Failing to make it out of the first stage in qualifying and retiring from the race only 12 laps in was hardly the glittering Formula 1 debut Oscar Piastri would have anticipated since it was confirmed he would be on the 2023 grid midway through last year.
But a deeper delve below the surface and the reaction emanating from people close to the McLaren and Piastri camps detail the promising basepoint the Australian has to build from for the coming races.
McLaren had entered the 2023 campaign openly expecting to struggle for pace in the opening rounds after an internal decision to switch its development focus during through the winter. Subsequently, the opening few rounds were identified as challenging ones, with the introduction of a vast upgrade package for the Azerbaijan Grand Prix pinpointed as the real start of its season.
Piastri’s best qualifying time of 1:32.101s left him down in 18th place and in the ballpark area of where McLaren relatively expected to be in Bahrain. The problem for Piastri, however, was that McLaren’s MCL60 car was faring better than the team anticipated. Norris recorded an effort almost five-tenths faster than his rookie team-mate and progressed into the second segment, eventually winding up an encouraging 11th.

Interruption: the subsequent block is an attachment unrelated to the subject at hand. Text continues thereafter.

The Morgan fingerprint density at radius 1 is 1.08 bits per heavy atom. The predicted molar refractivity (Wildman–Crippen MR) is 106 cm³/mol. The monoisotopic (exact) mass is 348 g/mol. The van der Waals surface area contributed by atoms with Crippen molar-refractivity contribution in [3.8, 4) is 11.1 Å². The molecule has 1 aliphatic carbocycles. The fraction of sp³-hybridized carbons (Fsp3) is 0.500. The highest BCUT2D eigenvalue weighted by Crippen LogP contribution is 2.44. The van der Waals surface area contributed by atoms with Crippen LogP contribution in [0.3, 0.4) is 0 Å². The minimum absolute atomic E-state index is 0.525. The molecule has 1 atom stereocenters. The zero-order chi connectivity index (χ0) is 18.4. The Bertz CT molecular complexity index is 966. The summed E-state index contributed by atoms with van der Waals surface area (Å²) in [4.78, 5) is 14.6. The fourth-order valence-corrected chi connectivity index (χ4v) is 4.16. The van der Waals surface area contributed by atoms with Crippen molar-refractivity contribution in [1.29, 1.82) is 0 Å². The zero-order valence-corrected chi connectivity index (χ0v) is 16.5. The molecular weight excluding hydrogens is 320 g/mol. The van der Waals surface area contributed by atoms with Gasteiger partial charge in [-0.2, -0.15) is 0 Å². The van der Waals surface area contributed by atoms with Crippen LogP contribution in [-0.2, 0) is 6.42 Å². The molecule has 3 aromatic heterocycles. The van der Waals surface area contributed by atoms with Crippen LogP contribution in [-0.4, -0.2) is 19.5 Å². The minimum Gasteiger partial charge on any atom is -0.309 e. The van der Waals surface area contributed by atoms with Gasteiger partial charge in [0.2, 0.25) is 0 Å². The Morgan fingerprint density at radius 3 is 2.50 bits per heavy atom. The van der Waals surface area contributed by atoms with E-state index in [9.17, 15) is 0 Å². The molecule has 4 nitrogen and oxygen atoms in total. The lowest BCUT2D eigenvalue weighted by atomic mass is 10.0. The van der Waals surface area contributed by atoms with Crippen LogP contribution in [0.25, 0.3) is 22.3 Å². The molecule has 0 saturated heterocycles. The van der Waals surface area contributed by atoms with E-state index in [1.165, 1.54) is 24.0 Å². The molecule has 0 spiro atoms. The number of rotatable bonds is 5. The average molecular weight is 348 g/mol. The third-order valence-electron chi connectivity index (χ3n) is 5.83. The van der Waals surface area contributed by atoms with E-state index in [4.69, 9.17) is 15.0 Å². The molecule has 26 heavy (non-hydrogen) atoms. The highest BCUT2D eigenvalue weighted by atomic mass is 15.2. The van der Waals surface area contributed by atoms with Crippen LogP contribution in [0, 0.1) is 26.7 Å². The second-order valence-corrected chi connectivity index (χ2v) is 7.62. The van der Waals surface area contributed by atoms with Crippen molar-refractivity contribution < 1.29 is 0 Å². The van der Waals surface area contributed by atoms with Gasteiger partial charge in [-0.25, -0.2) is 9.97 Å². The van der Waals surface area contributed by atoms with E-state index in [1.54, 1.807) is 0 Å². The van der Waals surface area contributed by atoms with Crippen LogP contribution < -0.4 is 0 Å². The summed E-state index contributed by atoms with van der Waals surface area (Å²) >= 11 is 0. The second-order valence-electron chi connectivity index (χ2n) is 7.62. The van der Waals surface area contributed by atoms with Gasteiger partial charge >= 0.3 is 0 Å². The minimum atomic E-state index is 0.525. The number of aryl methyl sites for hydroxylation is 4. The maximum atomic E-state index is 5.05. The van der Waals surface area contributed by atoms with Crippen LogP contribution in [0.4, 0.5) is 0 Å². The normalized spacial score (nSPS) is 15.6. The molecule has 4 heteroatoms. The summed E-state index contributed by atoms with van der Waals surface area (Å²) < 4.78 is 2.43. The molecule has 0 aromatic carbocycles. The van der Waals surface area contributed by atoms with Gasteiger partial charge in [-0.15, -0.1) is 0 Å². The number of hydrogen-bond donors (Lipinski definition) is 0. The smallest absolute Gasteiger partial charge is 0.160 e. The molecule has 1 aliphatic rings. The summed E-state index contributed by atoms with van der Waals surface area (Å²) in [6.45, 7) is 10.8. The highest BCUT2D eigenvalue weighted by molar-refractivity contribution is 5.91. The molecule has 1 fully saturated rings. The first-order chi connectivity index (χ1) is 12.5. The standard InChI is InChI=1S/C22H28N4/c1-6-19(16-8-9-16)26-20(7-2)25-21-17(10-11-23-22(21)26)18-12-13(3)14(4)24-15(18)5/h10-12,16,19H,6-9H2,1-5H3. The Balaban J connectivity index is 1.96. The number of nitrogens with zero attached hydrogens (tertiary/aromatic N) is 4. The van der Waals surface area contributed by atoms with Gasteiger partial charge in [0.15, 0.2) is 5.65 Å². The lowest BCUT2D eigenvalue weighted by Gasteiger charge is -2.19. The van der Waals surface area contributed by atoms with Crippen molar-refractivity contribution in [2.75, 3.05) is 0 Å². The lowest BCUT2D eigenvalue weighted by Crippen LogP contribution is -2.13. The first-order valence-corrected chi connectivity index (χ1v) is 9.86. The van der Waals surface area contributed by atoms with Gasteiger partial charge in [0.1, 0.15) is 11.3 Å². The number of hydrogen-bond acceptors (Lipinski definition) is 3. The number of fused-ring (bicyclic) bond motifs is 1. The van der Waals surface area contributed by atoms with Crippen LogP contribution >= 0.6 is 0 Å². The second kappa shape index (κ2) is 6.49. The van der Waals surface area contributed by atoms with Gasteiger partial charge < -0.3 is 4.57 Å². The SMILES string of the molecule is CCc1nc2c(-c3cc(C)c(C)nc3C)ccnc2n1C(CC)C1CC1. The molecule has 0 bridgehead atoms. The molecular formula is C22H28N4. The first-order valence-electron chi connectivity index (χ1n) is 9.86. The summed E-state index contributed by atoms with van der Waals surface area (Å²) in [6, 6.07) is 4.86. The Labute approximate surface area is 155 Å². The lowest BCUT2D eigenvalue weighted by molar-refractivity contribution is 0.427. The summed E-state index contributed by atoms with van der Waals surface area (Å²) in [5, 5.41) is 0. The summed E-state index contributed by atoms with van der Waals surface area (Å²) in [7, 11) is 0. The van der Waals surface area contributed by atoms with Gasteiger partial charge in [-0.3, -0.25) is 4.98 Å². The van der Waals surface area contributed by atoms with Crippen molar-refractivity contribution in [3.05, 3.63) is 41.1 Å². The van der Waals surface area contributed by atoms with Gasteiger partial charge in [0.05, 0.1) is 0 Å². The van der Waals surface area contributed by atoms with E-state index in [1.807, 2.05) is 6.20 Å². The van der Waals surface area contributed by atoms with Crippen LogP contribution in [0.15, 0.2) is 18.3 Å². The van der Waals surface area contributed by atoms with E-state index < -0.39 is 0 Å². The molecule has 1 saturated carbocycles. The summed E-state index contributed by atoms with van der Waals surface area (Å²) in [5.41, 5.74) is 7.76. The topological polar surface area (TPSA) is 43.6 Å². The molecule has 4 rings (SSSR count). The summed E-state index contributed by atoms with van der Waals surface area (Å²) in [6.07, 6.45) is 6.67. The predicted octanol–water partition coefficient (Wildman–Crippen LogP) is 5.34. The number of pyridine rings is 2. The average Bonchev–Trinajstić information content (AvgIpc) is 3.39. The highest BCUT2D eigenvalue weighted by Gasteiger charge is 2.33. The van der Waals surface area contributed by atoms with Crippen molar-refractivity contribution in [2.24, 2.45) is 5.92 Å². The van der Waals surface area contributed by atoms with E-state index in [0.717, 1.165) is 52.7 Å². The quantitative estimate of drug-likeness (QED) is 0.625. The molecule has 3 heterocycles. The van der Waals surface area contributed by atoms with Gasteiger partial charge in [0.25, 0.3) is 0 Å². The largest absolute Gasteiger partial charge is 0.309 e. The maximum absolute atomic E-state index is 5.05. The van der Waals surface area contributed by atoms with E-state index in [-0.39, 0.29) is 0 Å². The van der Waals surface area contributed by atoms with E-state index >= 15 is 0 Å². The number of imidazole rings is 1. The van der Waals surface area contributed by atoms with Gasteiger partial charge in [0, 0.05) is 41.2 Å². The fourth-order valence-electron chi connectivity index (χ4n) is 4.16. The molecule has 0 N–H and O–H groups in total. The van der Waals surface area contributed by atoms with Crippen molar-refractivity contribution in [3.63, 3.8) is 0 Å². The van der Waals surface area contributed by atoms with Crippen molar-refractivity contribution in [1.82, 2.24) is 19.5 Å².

Understandably, Piastri was downbeat on Saturday evening: “It wasn’t the greatest of qualifying sessions. I just made too many mistakes.” An honest, mature assessment from the newcomer but a realistic standpoint, too.
Without a snap coming out of Turn 2, which by McLaren team principal Andrea Stella’s estimations was worth “two to three tenths”, Piastri would have been much closer to his team-mate.
Although it was unrepresentative conditions and meant little in the grand scheme of things for the weekend ahead, Piastri set the eighth quickest time in FP3. That alone suggested that the underlying speed is there for Piastri when he can string it all together. Unfortunately for the new McLaren driver, he was unable to translate that turn of speed across into qualifying.
But mistakes are part and parcel for a driver commencing their F1 career – especially in the fast and furious spectacle of qualifying. Even more so when it’s factored in that Piastri’s last competitive outing came at the final round of the Formula 2 championship at the end of 2021.